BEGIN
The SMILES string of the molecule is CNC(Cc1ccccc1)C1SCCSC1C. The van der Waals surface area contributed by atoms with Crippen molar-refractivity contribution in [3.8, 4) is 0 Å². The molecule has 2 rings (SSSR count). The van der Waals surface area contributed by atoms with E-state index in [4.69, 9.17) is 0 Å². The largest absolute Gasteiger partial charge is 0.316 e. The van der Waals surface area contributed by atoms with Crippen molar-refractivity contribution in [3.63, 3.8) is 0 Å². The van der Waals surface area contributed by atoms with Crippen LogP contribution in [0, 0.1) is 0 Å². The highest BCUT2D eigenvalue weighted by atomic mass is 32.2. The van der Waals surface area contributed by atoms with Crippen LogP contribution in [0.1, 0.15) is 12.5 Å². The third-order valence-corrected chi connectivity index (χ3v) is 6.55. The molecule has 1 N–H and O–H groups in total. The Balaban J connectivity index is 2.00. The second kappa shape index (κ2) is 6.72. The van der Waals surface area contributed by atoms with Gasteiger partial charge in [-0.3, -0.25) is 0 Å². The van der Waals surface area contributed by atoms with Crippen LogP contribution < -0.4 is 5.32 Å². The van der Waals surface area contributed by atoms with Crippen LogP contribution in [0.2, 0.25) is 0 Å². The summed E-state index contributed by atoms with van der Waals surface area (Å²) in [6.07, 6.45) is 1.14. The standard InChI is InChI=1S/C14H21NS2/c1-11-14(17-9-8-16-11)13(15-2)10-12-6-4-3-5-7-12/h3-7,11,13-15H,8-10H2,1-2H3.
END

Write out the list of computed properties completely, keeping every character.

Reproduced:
The SMILES string of the molecule is CNC(Cc1ccccc1)C1SCCSC1C. The van der Waals surface area contributed by atoms with Crippen molar-refractivity contribution in [3.8, 4) is 0 Å². The molecule has 2 rings (SSSR count). The van der Waals surface area contributed by atoms with E-state index in [4.69, 9.17) is 0 Å². The largest absolute Gasteiger partial charge is 0.316 e. The van der Waals surface area contributed by atoms with Crippen molar-refractivity contribution in [3.63, 3.8) is 0 Å². The van der Waals surface area contributed by atoms with Crippen LogP contribution in [0, 0.1) is 0 Å². The highest BCUT2D eigenvalue weighted by atomic mass is 32.2. The van der Waals surface area contributed by atoms with Crippen LogP contribution in [0.1, 0.15) is 12.5 Å². The third-order valence-corrected chi connectivity index (χ3v) is 6.55. The molecule has 1 N–H and O–H groups in total. The Balaban J connectivity index is 2.00. The second kappa shape index (κ2) is 6.72. The van der Waals surface area contributed by atoms with Gasteiger partial charge in [-0.3, -0.25) is 0 Å². The van der Waals surface area contributed by atoms with Crippen LogP contribution < -0.4 is 5.32 Å². The van der Waals surface area contributed by atoms with Crippen LogP contribution in [0.2, 0.25) is 0 Å². The summed E-state index contributed by atoms with van der Waals surface area (Å²) in [6.07, 6.45) is 1.14. The standard InChI is InChI=1S/C14H21NS2/c1-11-14(17-9-8-16-11)13(15-2)10-12-6-4-3-5-7-12/h3-7,11,13-15H,8-10H2,1-2H3.